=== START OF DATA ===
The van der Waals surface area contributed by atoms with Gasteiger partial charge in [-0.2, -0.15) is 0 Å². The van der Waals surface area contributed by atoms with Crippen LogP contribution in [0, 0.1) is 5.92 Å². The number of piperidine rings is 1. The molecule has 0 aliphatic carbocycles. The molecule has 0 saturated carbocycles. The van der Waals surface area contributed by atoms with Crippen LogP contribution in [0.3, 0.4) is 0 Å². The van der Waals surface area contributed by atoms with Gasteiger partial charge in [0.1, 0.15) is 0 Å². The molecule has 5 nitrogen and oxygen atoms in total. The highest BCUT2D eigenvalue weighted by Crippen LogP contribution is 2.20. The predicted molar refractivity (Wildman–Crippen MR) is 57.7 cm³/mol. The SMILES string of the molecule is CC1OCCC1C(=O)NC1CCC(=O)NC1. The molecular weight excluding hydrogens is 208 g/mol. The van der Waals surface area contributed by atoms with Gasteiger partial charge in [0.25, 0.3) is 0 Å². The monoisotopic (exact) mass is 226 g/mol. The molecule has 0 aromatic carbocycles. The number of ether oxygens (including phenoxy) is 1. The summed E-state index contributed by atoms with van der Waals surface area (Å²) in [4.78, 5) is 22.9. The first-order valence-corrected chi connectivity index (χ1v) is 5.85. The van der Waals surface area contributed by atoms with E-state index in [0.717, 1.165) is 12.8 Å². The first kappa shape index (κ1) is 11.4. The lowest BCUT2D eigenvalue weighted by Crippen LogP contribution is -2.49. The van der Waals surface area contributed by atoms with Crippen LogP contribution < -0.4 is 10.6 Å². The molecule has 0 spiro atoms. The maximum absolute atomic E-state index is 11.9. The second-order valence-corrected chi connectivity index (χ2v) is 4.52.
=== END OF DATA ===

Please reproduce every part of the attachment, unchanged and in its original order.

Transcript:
The van der Waals surface area contributed by atoms with Gasteiger partial charge in [-0.2, -0.15) is 0 Å². The van der Waals surface area contributed by atoms with Crippen LogP contribution in [0, 0.1) is 5.92 Å². The number of piperidine rings is 1. The molecule has 0 aliphatic carbocycles. The molecule has 0 saturated carbocycles. The van der Waals surface area contributed by atoms with Crippen LogP contribution in [0.3, 0.4) is 0 Å². The van der Waals surface area contributed by atoms with Gasteiger partial charge in [0.1, 0.15) is 0 Å². The molecule has 5 nitrogen and oxygen atoms in total. The highest BCUT2D eigenvalue weighted by Crippen LogP contribution is 2.20. The predicted molar refractivity (Wildman–Crippen MR) is 57.7 cm³/mol. The SMILES string of the molecule is CC1OCCC1C(=O)NC1CCC(=O)NC1. The molecular weight excluding hydrogens is 208 g/mol. The van der Waals surface area contributed by atoms with Gasteiger partial charge in [0.25, 0.3) is 0 Å². The monoisotopic (exact) mass is 226 g/mol. The molecule has 0 aromatic carbocycles. The number of ether oxygens (including phenoxy) is 1. The summed E-state index contributed by atoms with van der Waals surface area (Å²) in [4.78, 5) is 22.9. The first-order valence-corrected chi connectivity index (χ1v) is 5.85. The van der Waals surface area contributed by atoms with E-state index in [0.717, 1.165) is 12.8 Å². The first kappa shape index (κ1) is 11.4. The lowest BCUT2D eigenvalue weighted by Crippen LogP contribution is -2.49. The van der Waals surface area contributed by atoms with Crippen LogP contribution < -0.4 is 10.6 Å². The molecule has 0 spiro atoms. The maximum absolute atomic E-state index is 11.9. The second-order valence-corrected chi connectivity index (χ2v) is 4.52.